ForeWord Reviews

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Greetings from Below

Foreword Review — Jan / Feb 2011

The aggregate tale created by the linked stories in David Philip Mullins’s award-winning Greetings from Below is not so much a coming-of-age story as one of growth through attrition. Mullin’s impressive debut traces the pivotal moments of Nick Danze’s burgeoning adult life, from his teenage sexual awakenings and his subsequent search for love to his role as helpless witness to his mother’s decline. His moral center is moored, then unmoored, in Las Vegas, in a home made unfamiliar by his father’s absence.

Mullins’ stories find Nick Danze down and out in the wreckage of a famous plane crash, at a swingers’ sex-mansion late on Christmas Eve, and on the branch of the tree from which he watches his wife and her lover. He finds first love and quickly watches it fade, then stumbles through one confused affair after another. Although Nick has fled Las Vegas, most of the stories take place during his sporadic returns home as he struggles to help his mother, who since her spouse’s death has been simultaneously binging on shopping, gambling, cigarettes, and sugar.

Mullins’ Las Vegas stereotypes are recognizable: the strippers, the gamblers, the scorching heat, and ever-present bright neon illuminating one constant holiday. But Mullins also writes of those the glitz never touches, the people who dream of working at electric plants, who chase an elusive big payday, search for escape, or, like Nick, strive to understand the mysteries of their own hearts.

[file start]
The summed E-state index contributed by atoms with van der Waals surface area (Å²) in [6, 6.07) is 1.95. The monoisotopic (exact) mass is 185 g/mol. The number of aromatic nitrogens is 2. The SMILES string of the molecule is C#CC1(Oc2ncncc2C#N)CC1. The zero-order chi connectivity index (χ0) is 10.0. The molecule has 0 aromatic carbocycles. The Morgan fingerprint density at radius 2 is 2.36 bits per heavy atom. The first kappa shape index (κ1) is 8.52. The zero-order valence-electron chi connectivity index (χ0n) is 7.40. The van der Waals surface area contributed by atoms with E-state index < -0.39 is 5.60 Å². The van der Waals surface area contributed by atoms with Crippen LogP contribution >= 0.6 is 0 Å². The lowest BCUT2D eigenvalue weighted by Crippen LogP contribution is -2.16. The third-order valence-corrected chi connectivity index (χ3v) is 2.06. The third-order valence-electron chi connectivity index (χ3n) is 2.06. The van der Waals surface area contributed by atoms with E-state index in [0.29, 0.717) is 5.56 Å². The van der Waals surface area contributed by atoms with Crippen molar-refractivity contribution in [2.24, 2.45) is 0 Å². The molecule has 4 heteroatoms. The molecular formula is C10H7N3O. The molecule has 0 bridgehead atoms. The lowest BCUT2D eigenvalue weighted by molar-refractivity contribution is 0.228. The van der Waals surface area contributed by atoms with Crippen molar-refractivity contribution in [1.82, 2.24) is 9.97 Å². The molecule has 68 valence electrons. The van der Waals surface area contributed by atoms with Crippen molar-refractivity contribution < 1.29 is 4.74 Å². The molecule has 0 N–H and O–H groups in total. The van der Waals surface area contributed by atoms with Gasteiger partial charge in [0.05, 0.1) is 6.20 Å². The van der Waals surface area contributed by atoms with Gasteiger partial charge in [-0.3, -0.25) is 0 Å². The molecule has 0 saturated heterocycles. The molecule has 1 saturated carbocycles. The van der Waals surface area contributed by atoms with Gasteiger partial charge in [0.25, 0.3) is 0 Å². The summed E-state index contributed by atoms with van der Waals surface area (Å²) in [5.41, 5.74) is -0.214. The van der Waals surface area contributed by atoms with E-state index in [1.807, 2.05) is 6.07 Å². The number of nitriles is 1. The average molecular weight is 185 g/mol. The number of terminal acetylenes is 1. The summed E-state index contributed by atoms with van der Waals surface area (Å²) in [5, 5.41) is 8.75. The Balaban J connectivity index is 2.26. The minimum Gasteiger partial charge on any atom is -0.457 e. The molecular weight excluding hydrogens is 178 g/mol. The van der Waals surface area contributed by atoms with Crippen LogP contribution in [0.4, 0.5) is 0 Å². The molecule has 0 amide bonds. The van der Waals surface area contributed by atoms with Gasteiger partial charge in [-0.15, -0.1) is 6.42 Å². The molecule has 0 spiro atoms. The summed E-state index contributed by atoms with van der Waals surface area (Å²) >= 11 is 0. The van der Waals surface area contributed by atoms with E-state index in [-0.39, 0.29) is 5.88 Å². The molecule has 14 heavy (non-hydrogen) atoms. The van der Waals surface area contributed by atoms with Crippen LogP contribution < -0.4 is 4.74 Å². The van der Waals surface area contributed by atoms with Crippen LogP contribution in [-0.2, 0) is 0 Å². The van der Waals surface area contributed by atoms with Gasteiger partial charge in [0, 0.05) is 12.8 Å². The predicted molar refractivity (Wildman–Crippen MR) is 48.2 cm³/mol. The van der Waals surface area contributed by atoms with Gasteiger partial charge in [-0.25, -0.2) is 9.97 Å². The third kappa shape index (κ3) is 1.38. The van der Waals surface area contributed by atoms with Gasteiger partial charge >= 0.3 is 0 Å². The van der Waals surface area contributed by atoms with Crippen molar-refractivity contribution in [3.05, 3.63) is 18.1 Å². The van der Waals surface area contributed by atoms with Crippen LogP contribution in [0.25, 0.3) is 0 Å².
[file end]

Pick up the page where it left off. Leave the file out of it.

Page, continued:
It is a remarkable thing to find a collection of quality, stand-alone stories loosely linked by theme or setting which cohere into a narrative greater than its separate parts. “True Love Versus the Cigar-Store Indian,” a particularly strong and typically wrenching story, finds Nick cheating on his long-suffering love, Annie, with a woman nearly two decades his senior. Afterwards, Nick considers a wooden Indian sculpture across the street that seems to stare into his window. “He looked uncompromising, unfeeling,” Nick muses. “He looked like he could hurt people, like he had the stomach for it. He was just as contemptible as I was, and he reminded me of everything I hated about myself.”

In these stories, Nick encounters his irresolution, his frequent infidelities, his failure to either love or leave Annie, his shortcomings as a novelist, and his inability to save his mother. One by one, these stories chronicle the trials of a young man exploring the dark places of his soul, grappling with what he finds there, and, step-by-painful-step, learning what it is to journey into adulthood.

Michael Beeman